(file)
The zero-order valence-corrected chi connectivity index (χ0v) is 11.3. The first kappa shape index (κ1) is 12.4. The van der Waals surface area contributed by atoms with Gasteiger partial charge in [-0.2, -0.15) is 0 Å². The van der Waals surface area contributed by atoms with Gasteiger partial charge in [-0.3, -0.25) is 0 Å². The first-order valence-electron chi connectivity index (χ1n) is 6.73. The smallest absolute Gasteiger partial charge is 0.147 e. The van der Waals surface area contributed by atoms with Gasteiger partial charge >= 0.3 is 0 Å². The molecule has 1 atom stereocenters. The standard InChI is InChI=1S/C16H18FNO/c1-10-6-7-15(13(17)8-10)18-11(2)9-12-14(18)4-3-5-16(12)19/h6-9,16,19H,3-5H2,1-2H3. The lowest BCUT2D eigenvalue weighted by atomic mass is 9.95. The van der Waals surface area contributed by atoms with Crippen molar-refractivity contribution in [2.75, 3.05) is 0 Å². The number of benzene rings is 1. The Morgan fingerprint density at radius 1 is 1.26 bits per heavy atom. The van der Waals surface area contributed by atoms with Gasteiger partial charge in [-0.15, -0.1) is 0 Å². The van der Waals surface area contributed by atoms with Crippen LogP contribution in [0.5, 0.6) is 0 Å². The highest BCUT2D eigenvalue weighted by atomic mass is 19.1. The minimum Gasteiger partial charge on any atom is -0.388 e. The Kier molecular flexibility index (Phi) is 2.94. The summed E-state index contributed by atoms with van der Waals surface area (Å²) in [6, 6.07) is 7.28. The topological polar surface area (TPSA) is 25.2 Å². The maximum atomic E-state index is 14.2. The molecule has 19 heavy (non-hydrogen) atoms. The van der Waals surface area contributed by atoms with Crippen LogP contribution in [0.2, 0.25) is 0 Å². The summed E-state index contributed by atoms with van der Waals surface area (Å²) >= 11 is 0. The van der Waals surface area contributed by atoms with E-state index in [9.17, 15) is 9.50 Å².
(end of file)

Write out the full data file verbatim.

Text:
The zero-order valence-corrected chi connectivity index (χ0v) is 11.3. The first kappa shape index (κ1) is 12.4. The van der Waals surface area contributed by atoms with Gasteiger partial charge in [-0.2, -0.15) is 0 Å². The van der Waals surface area contributed by atoms with Gasteiger partial charge in [-0.3, -0.25) is 0 Å². The first-order valence-electron chi connectivity index (χ1n) is 6.73. The smallest absolute Gasteiger partial charge is 0.147 e. The van der Waals surface area contributed by atoms with Gasteiger partial charge >= 0.3 is 0 Å². The molecule has 1 atom stereocenters. The standard InChI is InChI=1S/C16H18FNO/c1-10-6-7-15(13(17)8-10)18-11(2)9-12-14(18)4-3-5-16(12)19/h6-9,16,19H,3-5H2,1-2H3. The lowest BCUT2D eigenvalue weighted by atomic mass is 9.95. The van der Waals surface area contributed by atoms with Crippen molar-refractivity contribution in [2.75, 3.05) is 0 Å². The number of benzene rings is 1. The Morgan fingerprint density at radius 1 is 1.26 bits per heavy atom. The van der Waals surface area contributed by atoms with Gasteiger partial charge in [-0.15, -0.1) is 0 Å². The van der Waals surface area contributed by atoms with Crippen LogP contribution in [0.5, 0.6) is 0 Å². The highest BCUT2D eigenvalue weighted by atomic mass is 19.1. The minimum Gasteiger partial charge on any atom is -0.388 e. The Kier molecular flexibility index (Phi) is 2.94. The summed E-state index contributed by atoms with van der Waals surface area (Å²) in [6, 6.07) is 7.28. The topological polar surface area (TPSA) is 25.2 Å². The maximum atomic E-state index is 14.2. The molecule has 19 heavy (non-hydrogen) atoms. The van der Waals surface area contributed by atoms with Crippen LogP contribution in [0.2, 0.25) is 0 Å². The summed E-state index contributed by atoms with van der Waals surface area (Å²) >= 11 is 0. The van der Waals surface area contributed by atoms with E-state index in [9.17, 15) is 9.50 Å².